A sympathetic survey of the history of Ukraine along the East-West divide, from ancient divisions to present turmoil.
That the Ukrainian national anthem begins with the words “Ukraine has not yet perished” is a telling depiction of the country’s riven history, as patiently, chronologically delineated by Plokhy (Ukrainian History/Harvard Univ.; The Last Empire: The Final Days of the Soviet Union, 2014, etc.). The author balances a sense of the diversity and richness of the Ukrainian heritage—the remarkable comingling of early nomads and barbaric invaders through the lands north of the Black Sea—with the later appropriation by Russia. The early migrants who stayed were the Slavs, whose tribes settled along the rivers Dnieper, Dniester, and others and formed the predecessors of today’s Ukrainians, Russians, and Belarusians. The Vikings named the land Rus’, giving way to a new relationship with its southern neighbor, the Byzantium capital, Constantinople, and beginning the long process of embracing Christianization. Political consolidation from the 10th to the mid-13th centuries was shattered by the Mongolian invasion in 1240, which underscored for the first time the tension between choosing the East (Byzantium) or the West (the pope). With the rise of princely kingdoms, Plokhy emphasizes the significance of the Cossack raids in the 16th century, leading to an alliance with Muscovy princes in 1654, a watershed moment that would henceforth see the division of Ukraine along the Dnieper between Muscovy and Poland. The rise of Ukrainian nationalism grew in the 19th century, and the author explores the industrial age and its concomitant revolutions, pogroms, dictators, and world wars. The Chernobyl nuclear meltdown in 1986 underscored discontent with Moscow. This awakening of national sentiment would snowball over the years until independence was officially established on Dec. 1, 1991. Plokhy also includes a helpful historical timeline from 45,000 B.C.E. and a “Who’s Who in Ukrainian History.”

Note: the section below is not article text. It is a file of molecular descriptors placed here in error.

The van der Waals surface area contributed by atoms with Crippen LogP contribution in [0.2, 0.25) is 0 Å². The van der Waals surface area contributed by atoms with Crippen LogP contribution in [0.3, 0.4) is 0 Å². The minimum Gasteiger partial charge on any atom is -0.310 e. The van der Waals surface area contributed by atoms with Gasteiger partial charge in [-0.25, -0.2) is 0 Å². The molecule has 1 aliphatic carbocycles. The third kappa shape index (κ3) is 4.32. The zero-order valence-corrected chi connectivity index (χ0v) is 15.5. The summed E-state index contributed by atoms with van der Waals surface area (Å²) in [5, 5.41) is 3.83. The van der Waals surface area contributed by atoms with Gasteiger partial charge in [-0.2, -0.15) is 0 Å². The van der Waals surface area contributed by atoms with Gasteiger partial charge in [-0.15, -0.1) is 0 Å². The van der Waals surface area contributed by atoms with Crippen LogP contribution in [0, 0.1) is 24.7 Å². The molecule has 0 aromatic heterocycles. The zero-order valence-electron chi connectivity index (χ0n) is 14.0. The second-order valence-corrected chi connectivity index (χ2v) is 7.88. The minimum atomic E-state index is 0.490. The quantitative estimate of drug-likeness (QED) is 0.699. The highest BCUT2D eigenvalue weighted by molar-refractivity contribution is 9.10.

A straightforward, useful work that looks frankly at Ukraine’s ongoing “price of freedom” against the rapacious, destabilizing force of Russia.